Back in February, Ron Wyden got then acting OLC head Caroline Krass to admit that Jack Goldsmith’s May 6, 2004 Stellar Wind authorization remained active. Although they could rely on it at any time, Krass suggested they weren’t, because FISA currently authorizes the very same phone dragnet that OLC authorized a decade ago.
In the follow-up questions for CIA General Counsel nominee Caroline Krass, Ron Wyden asked a series of his signature loaded questions. With it, he pointed to the existence of still-active OLC advice — Jack Goldsmith’s May 6, 2004 memo on Bush’s illegal wiretap program — supporting the conduct of a phone (but not Internet) dragnet based solely on Presidential authorization.
He started by asking “Did any of the redacted portions of the May 2004 OLC opinion address bulk telephony metadata collection?
Krass largely dodged the question — but did say that “it would be appropriate for the May 6, 2004 OLC opinion to be reviewed to determine whether additional portions of the opinion can be declassified.”
In other words, the answer is (it always is when Wyden asks these questions) “yes.”
This is obvious in any case, because Goldsmith discusses shutting down the Internet dragnet program, and spends lots of time discussing locating suspects.
Wyden then asked if the opinion relied on something besides FISA to conduct the dragnet.
[D]id the OLC rely at that time on a statutory basis other than the Foreign Intelligence Surveillance Act for the authority to conduct bulk telephony metadata collection?
Krass dodged by noting the declassification had not happened so she couldn’t answer.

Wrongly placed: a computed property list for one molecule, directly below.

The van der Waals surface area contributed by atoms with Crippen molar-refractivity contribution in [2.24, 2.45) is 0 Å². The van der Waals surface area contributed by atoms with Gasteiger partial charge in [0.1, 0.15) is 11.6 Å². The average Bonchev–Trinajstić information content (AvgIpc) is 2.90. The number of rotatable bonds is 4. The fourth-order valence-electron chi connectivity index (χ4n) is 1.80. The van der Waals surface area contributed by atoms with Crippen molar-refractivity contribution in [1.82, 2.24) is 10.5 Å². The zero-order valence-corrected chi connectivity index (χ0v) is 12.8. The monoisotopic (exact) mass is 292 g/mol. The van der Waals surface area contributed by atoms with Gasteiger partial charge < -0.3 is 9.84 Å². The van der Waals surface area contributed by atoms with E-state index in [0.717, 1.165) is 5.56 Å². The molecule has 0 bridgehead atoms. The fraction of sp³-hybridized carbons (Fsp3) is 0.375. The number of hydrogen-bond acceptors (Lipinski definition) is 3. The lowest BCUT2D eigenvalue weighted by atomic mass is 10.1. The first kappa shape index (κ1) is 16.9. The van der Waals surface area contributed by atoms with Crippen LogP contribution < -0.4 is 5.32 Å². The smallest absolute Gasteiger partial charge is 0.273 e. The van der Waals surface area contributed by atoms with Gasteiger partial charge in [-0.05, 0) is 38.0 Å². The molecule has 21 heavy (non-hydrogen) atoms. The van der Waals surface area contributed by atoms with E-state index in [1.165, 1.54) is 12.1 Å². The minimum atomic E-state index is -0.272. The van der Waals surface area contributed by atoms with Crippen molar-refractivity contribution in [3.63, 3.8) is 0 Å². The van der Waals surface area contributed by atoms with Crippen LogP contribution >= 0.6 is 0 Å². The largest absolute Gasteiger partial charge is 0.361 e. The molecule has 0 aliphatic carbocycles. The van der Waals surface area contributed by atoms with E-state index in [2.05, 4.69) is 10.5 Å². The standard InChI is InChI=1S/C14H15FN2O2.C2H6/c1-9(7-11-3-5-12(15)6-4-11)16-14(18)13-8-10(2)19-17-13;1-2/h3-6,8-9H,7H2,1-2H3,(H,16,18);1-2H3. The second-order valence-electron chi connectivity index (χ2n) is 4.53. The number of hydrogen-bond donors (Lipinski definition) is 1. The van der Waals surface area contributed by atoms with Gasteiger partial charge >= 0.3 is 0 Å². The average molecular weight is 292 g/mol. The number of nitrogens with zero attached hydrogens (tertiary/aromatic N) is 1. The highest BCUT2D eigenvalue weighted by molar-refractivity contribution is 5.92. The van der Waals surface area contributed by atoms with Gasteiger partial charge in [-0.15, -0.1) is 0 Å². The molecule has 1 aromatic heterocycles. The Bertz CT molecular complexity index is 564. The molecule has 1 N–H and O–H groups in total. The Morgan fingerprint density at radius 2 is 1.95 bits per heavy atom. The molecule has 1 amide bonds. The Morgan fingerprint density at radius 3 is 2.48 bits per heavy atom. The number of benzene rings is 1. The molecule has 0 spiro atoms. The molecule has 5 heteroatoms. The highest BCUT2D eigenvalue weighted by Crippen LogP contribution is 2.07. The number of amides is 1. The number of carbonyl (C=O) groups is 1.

Finally, Wyden asks the kicker: “Has the OLC taken any action to withdraw this opinion?”
Krass makes it clear the memo is still active, but assures us it’s not being used.
OLC generally does not reconsider the status of its prior opinions in the absence of a practical need by an element of the Executive Branch to know whether it can rely upon the advice in connection with its ongoing operations. My understanding is that any continuing NSA collection activities addressed in the May 6, 2004 opinion are being conducted pursuant to authorization by the Foreign Intelligence Surveillance Court, and thus do not rely on the advice of the opinion.
Last night, the government finally released a new version of that memo, reflecting all the things that have been declassified thanks to Edward Snowden’s leaks.
And it shows that a 15-page section of the memo authorize(s) the phone dragnet.
Only, that section is entirely redacted.
Even after the phone dragnet has been declassified for 15 months, the Executive refuses to show its claim that it can engage in that dragnet with or without Congressional authorization.
Understand what this amounts to: The Executive just waved its dick around in advance of Congressional action that may or may not reauthorize this program. It said, to Congress and to us, that it will continue operating its phone dragnet with or without Congressional authorization.
For what it’s worth, I think that’s a bluff. I believe Verizon would refuse to cooperate without explicit authorization from Congress and legal mandates it can show. But the Executive is, at least, trying to send a message that it doesn’t believe it needs anything so piddly as Congressional approval to spy on every single American.